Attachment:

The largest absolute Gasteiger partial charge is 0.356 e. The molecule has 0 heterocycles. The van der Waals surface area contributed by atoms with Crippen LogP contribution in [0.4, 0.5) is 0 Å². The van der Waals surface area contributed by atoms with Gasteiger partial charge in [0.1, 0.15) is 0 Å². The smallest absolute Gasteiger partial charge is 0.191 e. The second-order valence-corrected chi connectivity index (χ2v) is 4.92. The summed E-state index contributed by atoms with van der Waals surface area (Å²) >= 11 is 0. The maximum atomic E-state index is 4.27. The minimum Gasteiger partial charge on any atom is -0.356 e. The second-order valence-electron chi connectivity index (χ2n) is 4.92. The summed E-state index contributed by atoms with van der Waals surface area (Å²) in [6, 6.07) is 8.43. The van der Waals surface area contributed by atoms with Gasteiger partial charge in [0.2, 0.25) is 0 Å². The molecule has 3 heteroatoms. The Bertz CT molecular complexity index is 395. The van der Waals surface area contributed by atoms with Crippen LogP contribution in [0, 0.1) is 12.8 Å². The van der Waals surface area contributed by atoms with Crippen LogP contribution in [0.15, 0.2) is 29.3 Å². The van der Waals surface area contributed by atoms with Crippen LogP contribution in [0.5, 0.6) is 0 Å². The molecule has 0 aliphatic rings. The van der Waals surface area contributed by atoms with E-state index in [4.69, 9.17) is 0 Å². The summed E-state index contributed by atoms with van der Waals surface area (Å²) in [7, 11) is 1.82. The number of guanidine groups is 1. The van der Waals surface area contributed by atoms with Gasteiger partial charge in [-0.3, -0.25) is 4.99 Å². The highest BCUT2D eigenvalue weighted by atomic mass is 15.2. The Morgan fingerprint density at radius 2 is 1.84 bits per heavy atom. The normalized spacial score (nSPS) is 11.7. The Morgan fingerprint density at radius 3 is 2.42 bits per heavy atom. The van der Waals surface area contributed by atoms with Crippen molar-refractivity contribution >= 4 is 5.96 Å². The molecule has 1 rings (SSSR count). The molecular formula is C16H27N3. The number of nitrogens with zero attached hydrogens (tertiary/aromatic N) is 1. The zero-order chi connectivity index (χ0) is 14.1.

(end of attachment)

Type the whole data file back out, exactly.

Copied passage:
The largest absolute Gasteiger partial charge is 0.356 e. The molecule has 0 heterocycles. The van der Waals surface area contributed by atoms with Crippen LogP contribution in [0.4, 0.5) is 0 Å². The van der Waals surface area contributed by atoms with Gasteiger partial charge in [0.1, 0.15) is 0 Å². The smallest absolute Gasteiger partial charge is 0.191 e. The second-order valence-corrected chi connectivity index (χ2v) is 4.92. The summed E-state index contributed by atoms with van der Waals surface area (Å²) >= 11 is 0. The maximum atomic E-state index is 4.27. The minimum Gasteiger partial charge on any atom is -0.356 e. The second-order valence-electron chi connectivity index (χ2n) is 4.92. The summed E-state index contributed by atoms with van der Waals surface area (Å²) in [6, 6.07) is 8.43. The van der Waals surface area contributed by atoms with Gasteiger partial charge in [0.2, 0.25) is 0 Å². The molecule has 3 heteroatoms. The Bertz CT molecular complexity index is 395. The van der Waals surface area contributed by atoms with Crippen LogP contribution in [0, 0.1) is 12.8 Å². The van der Waals surface area contributed by atoms with Crippen LogP contribution in [0.15, 0.2) is 29.3 Å². The van der Waals surface area contributed by atoms with Crippen LogP contribution in [0.5, 0.6) is 0 Å². The molecule has 0 aliphatic rings. The van der Waals surface area contributed by atoms with E-state index in [4.69, 9.17) is 0 Å². The summed E-state index contributed by atoms with van der Waals surface area (Å²) in [7, 11) is 1.82. The number of guanidine groups is 1. The van der Waals surface area contributed by atoms with Gasteiger partial charge in [-0.3, -0.25) is 4.99 Å². The highest BCUT2D eigenvalue weighted by atomic mass is 15.2. The Morgan fingerprint density at radius 2 is 1.84 bits per heavy atom. The normalized spacial score (nSPS) is 11.7. The Morgan fingerprint density at radius 3 is 2.42 bits per heavy atom. The van der Waals surface area contributed by atoms with Crippen molar-refractivity contribution >= 4 is 5.96 Å². The molecule has 1 rings (SSSR count). The molecular formula is C16H27N3. The number of nitrogens with zero attached hydrogens (tertiary/aromatic N) is 1. The zero-order chi connectivity index (χ0) is 14.1.